Returning to the land of Canaan forced Jacob to face a problem he had run from 20 years earlier—his deception of his brother Esau. As he approached the border of Canaan, angels of God came to meet him.

The presence of the angels gives us a critical reminder during our times of fear.

4 Views of Jerusalem Every Visitor Should See

I doubt you’ll meet a person who goes to Israel without seeing Jerusalem. It’s the most important city in history, and it offers so much to see. But often, it’s seen only from this view.

4 Views of Jerusalem Every Visitor Should See

(Photo: Jerusalem from the east. Courtesy of the Pictorial Library of Bible Lands)

There are many great views of Jerusalem. Like looking at the various facets of a diamond, each direction offers a different perspective on the same city.

Here are 4 views of Jerusalem every visitor should see—from the north, south, east, and west.

Good news: 3 of the views are free.

Do You Understand the 2 Kinds of Forgiveness?

The Bible’s teaching on forgiveness can seem confusing. Even contradictory. In fact, over the years I’ve heard one question more than any other.

Do You Understand the 2 Kinds of Forgiveness?

(Photo By Todd Quackenbush. Courtesy of Unsplash.com)

On one hand we have the marvelous promise that once we believe the gospel message—that Jesus died for our sins and rose again—we have forgiveness of all our sins.

All of them.

But that begs a question: If Jesus has already paid for our sins, why then does the Bible tell us to confess our sins for forgiveness?

It’s because the Bible teaches two kinds of forgiveness.

Do you understand the difference?

What Makes the Holy Land Holy? Or You, for that Matter?

As often as we use the name, “Holy Land,” amazingly, the phrase only shows up in the Bible on rare occasions. In fact, you can count them on one hand.

What Makes the Holy Land Holy? Or You, for that Matter?

(Photo: Painting of Moses and the burning bush, Mar Saba monastery. Courtesy of the Pictorial Library of Bible Lands)

The first man, Adam, had a name that means “man,” and it relates to the word adamah, meaning “ground,” from which God formed him. Accordingly, when Adam sinned, God cursed the ground to which Adam would return when he died.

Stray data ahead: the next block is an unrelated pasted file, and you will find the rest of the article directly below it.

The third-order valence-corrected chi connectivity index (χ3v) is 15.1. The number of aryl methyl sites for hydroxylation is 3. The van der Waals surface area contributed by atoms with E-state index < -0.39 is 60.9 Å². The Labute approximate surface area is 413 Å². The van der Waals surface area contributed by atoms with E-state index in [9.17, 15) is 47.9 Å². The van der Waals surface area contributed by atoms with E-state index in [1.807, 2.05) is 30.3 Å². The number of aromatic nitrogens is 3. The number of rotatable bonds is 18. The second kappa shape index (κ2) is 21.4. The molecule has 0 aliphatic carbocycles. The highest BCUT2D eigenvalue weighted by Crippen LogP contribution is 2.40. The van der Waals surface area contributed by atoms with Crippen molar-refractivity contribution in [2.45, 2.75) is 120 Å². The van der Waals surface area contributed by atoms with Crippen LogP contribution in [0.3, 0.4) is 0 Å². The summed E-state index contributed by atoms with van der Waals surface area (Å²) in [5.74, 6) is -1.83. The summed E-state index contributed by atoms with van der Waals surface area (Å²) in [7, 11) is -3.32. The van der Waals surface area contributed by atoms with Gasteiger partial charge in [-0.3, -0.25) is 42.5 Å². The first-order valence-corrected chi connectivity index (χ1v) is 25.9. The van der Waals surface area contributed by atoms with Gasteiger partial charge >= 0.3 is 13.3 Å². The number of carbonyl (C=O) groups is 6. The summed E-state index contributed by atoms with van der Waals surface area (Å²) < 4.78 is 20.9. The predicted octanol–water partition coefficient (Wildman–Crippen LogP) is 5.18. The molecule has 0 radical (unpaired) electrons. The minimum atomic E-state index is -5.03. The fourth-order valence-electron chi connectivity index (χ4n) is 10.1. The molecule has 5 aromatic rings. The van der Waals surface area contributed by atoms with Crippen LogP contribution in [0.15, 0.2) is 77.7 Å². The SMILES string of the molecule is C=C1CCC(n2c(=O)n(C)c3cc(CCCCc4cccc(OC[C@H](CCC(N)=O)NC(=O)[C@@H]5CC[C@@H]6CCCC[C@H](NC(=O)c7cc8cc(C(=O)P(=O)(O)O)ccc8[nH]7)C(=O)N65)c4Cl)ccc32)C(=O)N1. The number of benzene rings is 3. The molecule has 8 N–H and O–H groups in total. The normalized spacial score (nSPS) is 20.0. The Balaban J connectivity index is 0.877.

It seems surprising, then, that the first use of the noun form “holy” in the Hebrew Bible finds its connection with the ground. God told Moses at Horeb:

Remove your sandals, for the place on which you are standing is holy ground. —Exodus 3:5

So, what makes the holy land holy? Or for that matter, what makes you holy?

Same answer.

Rephidim—How to Win the Battle You Face Today

You wake up to it each morning. It follows you as you go through your day. It’s waiting for you in every room and conversation. Your battle cleverly disguises itself in many forms.

Rephidim—How to Win the Battle You Face Today

(Photo by Photodune)

Your battle appears as a person, or as money, or as a tense situation at the office.

But the reality is that the battle you face each day has another source. The fight that God’s people faced at Rephidim proved that point.

The battle is spiritual—and there’s only one way to win.

Bethel—Finding the Only Gateway to God’s House

There has always been only one way to God—even in the Old Testament. That way is by grace through faith in the object of God’s choosing. Bethel gives us a peek at that way.

Bethel—Finding the Only Gateway to God's House

(Photo: Modern Beitin, ancient Bethel. Courtesy of the Pictorial Library of Bible Lands)

In his flight to Haran, Jacob spent the night at Bethel, where years earlier his grandfather Abraham had heard God promise that he would receive all the land as far as he could see. There, Jacob dreamed of a stairway to heaven, and the Lord repeated to him the promises that Abraham received.

Shaken, Jacob awoke and cried:

How awesome is this place! This is none other than the house of God, and this is the gate of heaven. —Gen. 28:17

Jacob named the site Bethel—“house of God.” The dream gave more than a vision of God’s house.

It offered a foreshadowing of how to get there.